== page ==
Book Review: NOS4A2, by Joe Hill

The Brat was eight years old the first time she rode over the covered bridge that crossed the distance between Lost and Found. — from Chapter 2 of NOS4A2

This book has been on my radar for a long time. I finally purchased it a few weeks ago (something I rarely do anymore with authors whose work I’m not already pretty familiar with) and I’m glad I did. I think I may be reading it again.

I first encountered Joe Hill in Peter Straub’s anthology, American Fantastic Tales. and was excited to read his story sight-unseen, but I’ll confess that initially it wasn’t because of anything to do with the story or its premise. All I knew about Hill was that his birth name is Joseph Hillstrom King, and that his father is Stephen King. Since I’ve been a fan of King’s books for 15 years now, I looked for traces of the father’s writing in the son’s story. I didn’t find anything obvious: the story’s an example of quintessential magical realism, where we’re walked through the extension of an absurd premise (in this case, the narrator’s best friend being an inflatable person) with methodical care. As I’ve written here before, I often find myself feeling disenchanted with the short story format, but I liked Hill’s story a lot. It made me want to read more of his work, and not because of who his father is.

I also like vampires: they were my favorite of the classic monsters long before Twilight, ever since I bought Barnes & Noble’s 100 Vicious Little Vampire Stories when I was about 12. So when I first saw NOS4A2 (in the book, it’s a license plate; a play on Nosferatu) on the rack in my local bookstore, I was immediately interested. When I finally got my hands on a copy of the book, I got a happy surprise. In this book, Hill sets his hand to some of his father’s most reliable themes — and gives readers a tale that feels simultaneously like a cousin to King’s stories and something very original.

There are two main threads to this book. One concerns “the Brat,” a woman named Vic McQueen who spent her childhood finding lost things with the help of her old bicycle and a covered bridge that only appeared when she needed it. The other is the story of Charles Talent Manx, a man who takes children to a magical place named Christmasland where they stay young and happy forever (incidentally, so does he; also-incidentally, the children develop sharp teeth and a taste for violence in the process). One day, when Vic was a teenager, her path crossed with Mr. Manx’s, and she got away. As you might guess, he didn’t like it.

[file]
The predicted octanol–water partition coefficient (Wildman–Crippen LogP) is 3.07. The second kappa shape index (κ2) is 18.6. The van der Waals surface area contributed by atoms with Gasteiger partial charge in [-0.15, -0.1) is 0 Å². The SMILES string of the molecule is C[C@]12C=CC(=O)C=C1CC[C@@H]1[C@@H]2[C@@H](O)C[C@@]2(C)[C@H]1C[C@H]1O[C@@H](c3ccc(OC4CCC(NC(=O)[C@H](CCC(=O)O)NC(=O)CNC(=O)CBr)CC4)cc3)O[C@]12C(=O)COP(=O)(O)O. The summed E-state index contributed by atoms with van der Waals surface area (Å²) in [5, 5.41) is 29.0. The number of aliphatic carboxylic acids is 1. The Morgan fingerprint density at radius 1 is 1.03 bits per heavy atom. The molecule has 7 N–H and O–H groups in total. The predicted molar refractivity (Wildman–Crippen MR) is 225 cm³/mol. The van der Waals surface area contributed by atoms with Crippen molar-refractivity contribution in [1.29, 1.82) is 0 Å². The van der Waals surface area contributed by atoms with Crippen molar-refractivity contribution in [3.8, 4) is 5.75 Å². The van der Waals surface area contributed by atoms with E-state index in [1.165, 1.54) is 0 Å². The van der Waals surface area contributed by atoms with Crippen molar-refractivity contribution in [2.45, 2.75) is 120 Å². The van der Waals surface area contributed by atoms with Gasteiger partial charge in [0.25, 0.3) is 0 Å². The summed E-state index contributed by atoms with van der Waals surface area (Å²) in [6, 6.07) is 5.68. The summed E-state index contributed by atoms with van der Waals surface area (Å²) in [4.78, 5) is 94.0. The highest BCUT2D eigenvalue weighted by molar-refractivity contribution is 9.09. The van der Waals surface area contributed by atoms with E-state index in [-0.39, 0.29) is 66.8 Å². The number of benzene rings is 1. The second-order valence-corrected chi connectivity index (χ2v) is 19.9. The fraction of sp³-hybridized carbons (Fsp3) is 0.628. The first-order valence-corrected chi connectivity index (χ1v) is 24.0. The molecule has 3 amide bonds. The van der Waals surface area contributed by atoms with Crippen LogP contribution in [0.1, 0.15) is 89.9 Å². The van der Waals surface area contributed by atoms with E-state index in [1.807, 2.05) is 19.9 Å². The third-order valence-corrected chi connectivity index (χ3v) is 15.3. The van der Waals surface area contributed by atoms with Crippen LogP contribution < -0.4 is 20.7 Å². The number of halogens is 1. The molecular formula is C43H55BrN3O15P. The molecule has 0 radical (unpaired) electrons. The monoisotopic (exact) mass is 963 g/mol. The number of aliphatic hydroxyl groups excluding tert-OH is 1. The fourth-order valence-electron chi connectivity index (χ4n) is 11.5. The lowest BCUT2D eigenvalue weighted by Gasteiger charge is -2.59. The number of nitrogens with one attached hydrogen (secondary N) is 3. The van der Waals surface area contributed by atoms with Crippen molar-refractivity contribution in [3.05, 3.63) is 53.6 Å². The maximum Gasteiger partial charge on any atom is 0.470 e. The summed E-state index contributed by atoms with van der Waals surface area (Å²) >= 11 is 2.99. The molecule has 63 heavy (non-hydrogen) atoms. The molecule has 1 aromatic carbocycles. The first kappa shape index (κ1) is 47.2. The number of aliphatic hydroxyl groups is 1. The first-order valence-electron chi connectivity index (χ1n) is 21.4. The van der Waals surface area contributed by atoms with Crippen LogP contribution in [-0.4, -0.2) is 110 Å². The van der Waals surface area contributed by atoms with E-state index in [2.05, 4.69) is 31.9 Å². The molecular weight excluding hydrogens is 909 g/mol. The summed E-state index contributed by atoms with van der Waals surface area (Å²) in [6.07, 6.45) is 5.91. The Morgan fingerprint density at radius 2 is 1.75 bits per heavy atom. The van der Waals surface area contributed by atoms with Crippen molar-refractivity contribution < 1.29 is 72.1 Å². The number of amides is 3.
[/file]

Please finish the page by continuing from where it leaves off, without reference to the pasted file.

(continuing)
As I read this novel, I thought more than once of King’s 2013 book Doctor Sleep, the sequel to The Shining: there are some obvious similarities in the themes, malevolent forces abducting children for their life force and an adult who had traumatic supernatural experiences as a child. There are also bits of It here, where children can touch the supernatural more easily and naturally than adults. And yet, Hill takes those themes and twists them in a new and compelling way. His supernatural gifts have costs in the physical world (even for children), and his child characters aren’t as resistant to the supernatural’s darker sides as are King’s.

Hill also has unique ways of making his villains creepy and his heroes relatable. It’s been a long time since I’ve read a book that actually made me uneasy, but this book managed it. When Mr. Manx abducts a child, his assistant deals with the child’s parents (almost always the mother) in a unique way that really made my skin crawl. As for the heroes, well, in the present (when Vic is an adult), they include her partner, Lou, a morbidly obese comic book nerd who named their son Bruce Wayne Carmody, and her friend Maggie, a woman with special gifts like Vic’s, who maintains her sanity and keeps her contact with the Great Beyond through drugs and self-harm. Neither one is exactly your typical heroic figure. Both are genuine, likeable characters who you root for without hesitation.

This book got under my skin: the paperback is almost 700 pages and I read it in 3 days. It’s deeply creepy, very original, has strong characters and well-crafted prose (Hill has a particularly good hand with dialogue). I’d recommend it. Just be aware that once you’ve read it, you’ll never think about out-of-season Christmas music quite the same way again.

Tiny Windows: My Uneasy Relationship with the Short Story

I have a short story problem.